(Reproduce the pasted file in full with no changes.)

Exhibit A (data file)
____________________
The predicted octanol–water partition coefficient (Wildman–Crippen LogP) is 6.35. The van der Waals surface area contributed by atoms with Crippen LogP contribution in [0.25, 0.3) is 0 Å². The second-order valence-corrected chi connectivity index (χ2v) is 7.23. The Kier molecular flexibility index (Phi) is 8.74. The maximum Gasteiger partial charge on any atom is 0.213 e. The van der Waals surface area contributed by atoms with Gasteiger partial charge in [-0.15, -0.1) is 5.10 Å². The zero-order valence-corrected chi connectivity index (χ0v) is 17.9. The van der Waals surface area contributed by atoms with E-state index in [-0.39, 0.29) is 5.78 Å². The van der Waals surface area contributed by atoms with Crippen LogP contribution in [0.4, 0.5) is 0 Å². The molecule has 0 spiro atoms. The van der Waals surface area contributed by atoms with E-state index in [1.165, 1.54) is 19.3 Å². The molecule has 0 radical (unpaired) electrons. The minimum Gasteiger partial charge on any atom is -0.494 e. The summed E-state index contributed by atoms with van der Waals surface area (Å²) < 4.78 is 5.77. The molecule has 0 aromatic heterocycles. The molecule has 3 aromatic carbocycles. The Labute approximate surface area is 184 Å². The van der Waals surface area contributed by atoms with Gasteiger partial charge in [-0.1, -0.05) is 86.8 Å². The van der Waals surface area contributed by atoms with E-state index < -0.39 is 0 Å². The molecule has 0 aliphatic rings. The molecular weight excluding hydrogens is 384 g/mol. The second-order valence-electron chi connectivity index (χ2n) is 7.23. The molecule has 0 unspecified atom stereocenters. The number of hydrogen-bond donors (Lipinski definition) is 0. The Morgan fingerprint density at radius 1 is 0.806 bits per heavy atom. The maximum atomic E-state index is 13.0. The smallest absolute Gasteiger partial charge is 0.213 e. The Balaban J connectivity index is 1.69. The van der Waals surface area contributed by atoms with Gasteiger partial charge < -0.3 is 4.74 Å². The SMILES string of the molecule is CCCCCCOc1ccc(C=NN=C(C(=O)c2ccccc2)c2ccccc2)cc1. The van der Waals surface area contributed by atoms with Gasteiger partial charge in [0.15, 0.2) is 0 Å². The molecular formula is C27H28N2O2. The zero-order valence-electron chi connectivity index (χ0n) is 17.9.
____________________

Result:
The predicted octanol–water partition coefficient (Wildman–Crippen LogP) is 6.35. The van der Waals surface area contributed by atoms with Crippen LogP contribution in [0.25, 0.3) is 0 Å². The second-order valence-corrected chi connectivity index (χ2v) is 7.23. The Kier molecular flexibility index (Phi) is 8.74. The maximum Gasteiger partial charge on any atom is 0.213 e. The van der Waals surface area contributed by atoms with Gasteiger partial charge in [-0.15, -0.1) is 5.10 Å². The zero-order valence-corrected chi connectivity index (χ0v) is 17.9. The van der Waals surface area contributed by atoms with E-state index in [-0.39, 0.29) is 5.78 Å². The van der Waals surface area contributed by atoms with Crippen LogP contribution in [0.4, 0.5) is 0 Å². The molecule has 0 spiro atoms. The van der Waals surface area contributed by atoms with E-state index in [1.165, 1.54) is 19.3 Å². The molecule has 0 radical (unpaired) electrons. The minimum Gasteiger partial charge on any atom is -0.494 e. The summed E-state index contributed by atoms with van der Waals surface area (Å²) < 4.78 is 5.77. The molecule has 0 aromatic heterocycles. The molecule has 3 aromatic carbocycles. The Labute approximate surface area is 184 Å². The van der Waals surface area contributed by atoms with Gasteiger partial charge in [-0.1, -0.05) is 86.8 Å². The van der Waals surface area contributed by atoms with E-state index < -0.39 is 0 Å². The molecule has 0 aliphatic rings. The molecular weight excluding hydrogens is 384 g/mol. The second-order valence-electron chi connectivity index (χ2n) is 7.23. The molecule has 0 unspecified atom stereocenters. The number of hydrogen-bond donors (Lipinski definition) is 0. The Morgan fingerprint density at radius 1 is 0.806 bits per heavy atom. The maximum atomic E-state index is 13.0. The smallest absolute Gasteiger partial charge is 0.213 e. The Balaban J connectivity index is 1.69. The van der Waals surface area contributed by atoms with Gasteiger partial charge < -0.3 is 4.74 Å². The SMILES string of the molecule is CCCCCCOc1ccc(C=NN=C(C(=O)c2ccccc2)c2ccccc2)cc1. The van der Waals surface area contributed by atoms with Gasteiger partial charge in [0.15, 0.2) is 0 Å². The molecular formula is C27H28N2O2. The zero-order valence-electron chi connectivity index (χ0n) is 17.9.